In late September or early October of , the Plaintiff encountered Judge Napolitano on an elevator at Fox News headquarters in Manhattan. Even though the two had never met previously, Judge Napolitano stood awkwardly close to the Plaintiff, started stroking his arm, and asked who the Plaintiff worked for. The Plaintiff said he worked for Loud [sic] Dobbs, and Judge Napolitano asked if the Plaintiff was looking for a new job. Judge Napolitano noted that Mr. Dobbs had a horse farm in New Jersey, and Judge Napolitano said he had a maple syrup farm in New Jersey. “You see these hands?" Judge Napolitano asked while looking at the Plaintiff suggestively. “They look clean, but they get really dirty.” He then told the Plaintiff to visit his farm if the Plaintiff was ever in New Jersey farm or, if not, the Plaintiff could visit his Manhattan apartment during the week. Shortly thereafter, the elevator reached the floor where the Plaintiff worked, and the Plaintiff politely excused himself before exiting the elevator.
When the Plaintiff reached his office and told his co-workers about the encounter, they immediately started laughing. It was common knowledge that Judge Napolitano sexually harassed young men at Fox News, and it had even happened to one of the Plaintiff's co-workers.
Fawcett claims he did not want to report the incident, for fear of jeopardizing his career but that Dobbs called Executive Vice President Kevin Lord, also the chief human resources officer, at Fox Corp., Fox News’ parent company. In a subsequent meeting with Fawcett, Lord allegedly was dismissive, saying, “Well, what do you want us to do about it?” and Fox never initiated any investigation.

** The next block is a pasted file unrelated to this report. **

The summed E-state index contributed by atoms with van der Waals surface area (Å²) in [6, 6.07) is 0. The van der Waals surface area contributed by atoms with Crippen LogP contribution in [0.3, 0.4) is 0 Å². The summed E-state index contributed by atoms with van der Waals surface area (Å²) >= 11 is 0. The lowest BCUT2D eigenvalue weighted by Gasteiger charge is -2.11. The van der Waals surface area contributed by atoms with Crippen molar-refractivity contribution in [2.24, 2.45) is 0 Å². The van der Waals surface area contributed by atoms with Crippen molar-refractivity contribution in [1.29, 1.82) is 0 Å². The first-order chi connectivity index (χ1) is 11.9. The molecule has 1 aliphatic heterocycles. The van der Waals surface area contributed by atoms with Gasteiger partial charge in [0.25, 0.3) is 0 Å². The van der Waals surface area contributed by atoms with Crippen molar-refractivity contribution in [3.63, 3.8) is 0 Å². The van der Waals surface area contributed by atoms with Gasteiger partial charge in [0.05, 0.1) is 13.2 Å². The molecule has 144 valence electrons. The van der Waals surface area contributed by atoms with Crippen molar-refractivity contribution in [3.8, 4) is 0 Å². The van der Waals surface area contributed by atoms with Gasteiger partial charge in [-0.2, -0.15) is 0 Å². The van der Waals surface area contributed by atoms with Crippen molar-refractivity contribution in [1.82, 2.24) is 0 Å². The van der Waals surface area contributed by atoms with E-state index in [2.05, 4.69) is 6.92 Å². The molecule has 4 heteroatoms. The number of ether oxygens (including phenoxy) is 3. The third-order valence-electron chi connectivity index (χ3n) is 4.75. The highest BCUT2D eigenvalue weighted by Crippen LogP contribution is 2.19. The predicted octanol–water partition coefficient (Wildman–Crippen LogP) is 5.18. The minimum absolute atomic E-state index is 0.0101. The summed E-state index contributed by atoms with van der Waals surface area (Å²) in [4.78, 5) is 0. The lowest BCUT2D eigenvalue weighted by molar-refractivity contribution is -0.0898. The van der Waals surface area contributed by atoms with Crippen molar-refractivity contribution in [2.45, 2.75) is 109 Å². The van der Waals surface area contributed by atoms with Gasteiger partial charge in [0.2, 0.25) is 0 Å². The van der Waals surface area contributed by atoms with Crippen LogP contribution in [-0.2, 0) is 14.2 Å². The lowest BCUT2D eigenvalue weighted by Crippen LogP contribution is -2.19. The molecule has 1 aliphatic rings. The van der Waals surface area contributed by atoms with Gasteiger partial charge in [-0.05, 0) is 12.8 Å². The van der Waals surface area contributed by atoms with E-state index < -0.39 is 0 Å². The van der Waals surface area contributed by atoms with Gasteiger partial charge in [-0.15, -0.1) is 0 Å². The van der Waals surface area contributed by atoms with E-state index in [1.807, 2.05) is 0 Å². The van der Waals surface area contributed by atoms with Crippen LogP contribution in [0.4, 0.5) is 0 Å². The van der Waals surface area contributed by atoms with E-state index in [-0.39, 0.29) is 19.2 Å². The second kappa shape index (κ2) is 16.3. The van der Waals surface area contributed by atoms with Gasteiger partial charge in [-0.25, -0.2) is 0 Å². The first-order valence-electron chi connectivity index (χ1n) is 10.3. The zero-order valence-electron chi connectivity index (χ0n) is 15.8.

Fawcett further alleges that Fox News President Jay Wallace had an affair with a female subordinate named Brooke Singman. “She regularly had romantic phone conversations with Mr. Wallace while she was in a bathroom stall in the women's restroom, and numerous female employees overheard their conversations,” the complaint states. After what the complaint describes as a sham investigation that cleared Wallace of any wrongdoing, Singman was transferred to FoxNews.com where she edged out a more senior investigative reporter, who was eventually “forced out” of Fox altogether. The complaint notes that Singman had no writing experience and no investigative journalism experience.